Over the past couple of months, I have found a direct correlation between my tendency to procrastinate and my low self-esteem. Throughout university and the pandemic I decided that I was just unenthusiastic about everything, that I had hobbies and interests, but nothing that really drove me to create and put myself into the world. It was always easy to accept that I was my own worst enemy and the cause of my lack of productivity. It is harder to forgive myself for that and work to change it.

I think that one of the reasons procrastination is such a problem for so many is because we cannot get over the feeling of guilt that rises every time we allow ourselves to get distracted. We let our procrastination become the view that we have of ourselves, and lead our lives with feelings of guilt and self-hatred.

"Until you value yourself, you won’t value your time. Until you value your time, you will not do anything with it."

– M. Scott Peck.

So, for me, the most effective way to combat procrastination is to be kinder to myself. Accept that I am struggling with motivation and understand why that is, in order to move on and progress within myself, as well as on the page.

I am grateful that I decided to write about this subject, now that I have nearly finished this draft. It was a great practice in the mindfulness that I have tried to preach throughout. I have spent more prolonged periods of time working on this article without getting distracted than I have in anything I have done for the longest time, so that has given me a lot of hope. It shows that when we do focus on why we procrastinate and face those feelings of anxiety and guilt head-on, it does make a difference to our productivity. Perhaps procrastination isn’t so bad after all, as most importantly, it has helped me begin to learn how to forgive myself and accept those moments of distraction as parts of myself, that I have the power to move on from.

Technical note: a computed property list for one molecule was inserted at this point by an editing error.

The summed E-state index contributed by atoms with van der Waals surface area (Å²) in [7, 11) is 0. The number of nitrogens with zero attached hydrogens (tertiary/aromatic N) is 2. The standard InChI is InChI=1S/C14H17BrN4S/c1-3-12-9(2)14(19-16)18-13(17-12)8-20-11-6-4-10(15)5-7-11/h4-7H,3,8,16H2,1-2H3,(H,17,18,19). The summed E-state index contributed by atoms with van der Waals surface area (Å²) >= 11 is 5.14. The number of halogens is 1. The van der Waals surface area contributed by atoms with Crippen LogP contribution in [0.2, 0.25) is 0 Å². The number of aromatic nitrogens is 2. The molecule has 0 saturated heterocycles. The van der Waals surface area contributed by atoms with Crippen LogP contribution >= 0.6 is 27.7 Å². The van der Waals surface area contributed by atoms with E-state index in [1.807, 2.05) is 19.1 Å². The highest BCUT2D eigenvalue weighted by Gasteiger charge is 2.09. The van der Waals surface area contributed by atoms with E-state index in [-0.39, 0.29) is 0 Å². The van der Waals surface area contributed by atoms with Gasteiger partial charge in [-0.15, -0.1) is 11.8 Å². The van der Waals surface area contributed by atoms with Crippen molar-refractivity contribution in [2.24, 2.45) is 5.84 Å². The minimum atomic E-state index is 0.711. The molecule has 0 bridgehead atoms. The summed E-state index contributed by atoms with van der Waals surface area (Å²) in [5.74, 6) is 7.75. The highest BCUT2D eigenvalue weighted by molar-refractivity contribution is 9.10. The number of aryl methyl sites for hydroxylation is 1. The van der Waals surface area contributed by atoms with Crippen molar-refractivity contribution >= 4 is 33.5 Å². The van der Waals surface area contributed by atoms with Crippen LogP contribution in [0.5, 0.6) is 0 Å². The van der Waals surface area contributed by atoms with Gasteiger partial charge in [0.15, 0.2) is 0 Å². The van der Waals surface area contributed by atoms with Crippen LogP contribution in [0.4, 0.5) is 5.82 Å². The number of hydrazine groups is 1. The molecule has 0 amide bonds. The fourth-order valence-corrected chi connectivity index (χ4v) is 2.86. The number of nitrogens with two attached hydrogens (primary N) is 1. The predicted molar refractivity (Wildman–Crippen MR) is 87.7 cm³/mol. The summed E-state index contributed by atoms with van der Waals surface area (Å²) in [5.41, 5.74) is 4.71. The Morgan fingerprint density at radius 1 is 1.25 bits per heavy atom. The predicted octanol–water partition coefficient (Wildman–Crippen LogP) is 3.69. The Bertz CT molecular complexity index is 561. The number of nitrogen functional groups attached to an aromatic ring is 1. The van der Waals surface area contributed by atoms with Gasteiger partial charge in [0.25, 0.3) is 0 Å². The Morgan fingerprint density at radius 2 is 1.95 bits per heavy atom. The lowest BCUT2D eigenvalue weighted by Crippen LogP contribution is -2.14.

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By: Sarah Mason

I think another important thing to remember is that we shouldn’t have to work through our fears alone. It is hard to open up to others that we are struggling to complete something because it is admitting weakness. It is especially difficult nowadays, in this world where we are expected to push our productivity to the extreme, to accept to others that we are having issues with procrastination. But it is so important that we learn to use the support of other people to hold ourselves accountable. It is hard to admit to others that we are struggling, but once you share your weakness with another, in a way you are letting go of it.

Through The Legends Report, I have been able to have discourse with mentors, editors and other writers, which has helped me become more accountable for my writing. Releasing these articles to be read by my publishers has also helped a lot with my confidence in writing, and with every article, I allow to be sent into the world, I am learning to have more belief in my abilities. If you are struggling to overcome your tendency to procrastinate, reach out to your support network, and use their influence to work through your fear. The Legends Report provide access to workshops, mentor sessions and other forms of support to help you begin your journey to a healthier relationship with your productivity.